Elaeagnus macrophylla
Common Name: oleaster 
Type: Broadleaf evergreen
Family: Elaeagnaceae
Native Range: Japan, Korea
Zone: 7 to 9
Height: 8.00 to 12.00 feet
Spread: 8.00 to 12.00 feet
Bloom Time: October to November
Bloom Description: White
Sun: Full sun to part shade
Water: Medium
Maintenance: Medium
Suggested Use: Hedge, Naturalize
Flower: Showy
Leaf: Evergreen
Fruit: Showy, Edible
Other: Winter Interest
Tolerate: Drought


Winter hardy to USDA Zones 7-9 where it is easily grown in average, medium moisture, well-drained soils in full sun to part shade. Also tolerates some shade. Best in light, sandy loams. Established plants have good drought tolerance. This is a vigorous, fast-growing shrub that tolerates a wide variety of soils including poor infertile ones. Avoid poorly drained wet soils. Propagate by cuttings. May self seed in the garden. If planted in areas where growth needs to be restrained, this shrub requires constant pruning to keep it in bounds.

Noteworthy Characteristics

Elaeagnus macrophylla, commonly called oleaster, is native to Korea and Japan. It is a large, spreading, evergreen shrub that typically grows to 8-12' tall. Young branchlets are covered with silvery-white scales. Branchlets lack the spines which are present on some genus members. Broad-ovate, silvery-scaled, new growth leaves (to 5 1/2" long) age to dark green above but retain silver color below. Apetalous white flowers (to 1/2" wide) bloom in axillary clusters of 3-6 in October-November. Flowering is sometimes sparse. Scaly, ovoid, red fruits (drupes to 5/8" long) typically ripen in spring (late March-May). Fruits are edible. Each fruit contains one seed (edible after removal of a fibrous endocarp) which has a taste reminiscent of a peanut.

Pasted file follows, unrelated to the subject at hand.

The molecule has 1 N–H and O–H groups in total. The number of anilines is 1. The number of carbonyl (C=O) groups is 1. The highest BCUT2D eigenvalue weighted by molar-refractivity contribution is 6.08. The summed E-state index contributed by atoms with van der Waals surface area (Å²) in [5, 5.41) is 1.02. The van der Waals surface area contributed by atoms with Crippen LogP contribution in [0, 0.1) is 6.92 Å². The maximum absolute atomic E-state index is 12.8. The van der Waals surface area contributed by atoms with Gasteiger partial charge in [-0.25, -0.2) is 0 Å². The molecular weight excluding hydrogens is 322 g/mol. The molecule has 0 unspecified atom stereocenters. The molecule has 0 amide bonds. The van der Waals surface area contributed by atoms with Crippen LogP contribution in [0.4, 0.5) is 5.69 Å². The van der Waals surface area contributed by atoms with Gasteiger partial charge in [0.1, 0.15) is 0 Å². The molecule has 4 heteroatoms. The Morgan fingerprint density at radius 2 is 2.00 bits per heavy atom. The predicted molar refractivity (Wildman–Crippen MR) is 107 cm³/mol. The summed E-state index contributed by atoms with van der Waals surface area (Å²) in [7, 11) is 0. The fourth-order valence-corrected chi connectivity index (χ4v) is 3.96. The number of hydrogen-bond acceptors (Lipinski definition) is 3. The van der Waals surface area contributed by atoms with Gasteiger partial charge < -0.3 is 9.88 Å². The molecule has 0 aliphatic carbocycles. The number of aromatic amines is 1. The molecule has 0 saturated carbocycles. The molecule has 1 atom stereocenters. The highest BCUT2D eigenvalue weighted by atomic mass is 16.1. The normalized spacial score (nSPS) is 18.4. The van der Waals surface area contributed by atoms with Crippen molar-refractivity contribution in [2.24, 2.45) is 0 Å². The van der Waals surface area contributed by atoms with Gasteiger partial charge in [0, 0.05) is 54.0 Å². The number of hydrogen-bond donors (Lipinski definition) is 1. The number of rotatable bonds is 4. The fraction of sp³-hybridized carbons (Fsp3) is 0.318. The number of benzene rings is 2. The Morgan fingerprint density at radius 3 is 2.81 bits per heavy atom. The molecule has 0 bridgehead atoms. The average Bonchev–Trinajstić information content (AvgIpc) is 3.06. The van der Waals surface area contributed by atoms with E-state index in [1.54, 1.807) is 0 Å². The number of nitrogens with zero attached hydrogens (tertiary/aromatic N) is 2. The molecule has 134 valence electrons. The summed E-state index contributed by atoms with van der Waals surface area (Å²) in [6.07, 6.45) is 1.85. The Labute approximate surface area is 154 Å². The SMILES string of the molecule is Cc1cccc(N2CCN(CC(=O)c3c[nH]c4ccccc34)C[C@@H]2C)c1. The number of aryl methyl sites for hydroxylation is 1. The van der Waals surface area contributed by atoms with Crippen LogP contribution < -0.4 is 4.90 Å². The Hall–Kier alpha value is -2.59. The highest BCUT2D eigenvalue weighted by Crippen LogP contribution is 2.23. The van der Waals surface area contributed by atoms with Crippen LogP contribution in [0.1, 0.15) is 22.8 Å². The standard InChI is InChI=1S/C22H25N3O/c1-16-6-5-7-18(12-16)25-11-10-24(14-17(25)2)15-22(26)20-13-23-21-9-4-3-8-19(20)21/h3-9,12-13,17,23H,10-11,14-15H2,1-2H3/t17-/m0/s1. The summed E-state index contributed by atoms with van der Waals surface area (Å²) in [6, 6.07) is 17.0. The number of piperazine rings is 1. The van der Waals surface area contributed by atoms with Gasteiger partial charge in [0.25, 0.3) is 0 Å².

The genus name Elaeagnus comes from the Greek words elaia meaning "olive tree" and agnos meaning "chaste" or "pure".

Specific epithet means large-leaved.


No serious insect or disease problems. This shrub is generally considered to be easy to cultivate. Fungal leaf spot or rust may occur. Watch for spider mites.


Background plant. Screen, barrier or windbreak. Hedge. Accent in shrub border. Best grown in large area where it will have room to expand.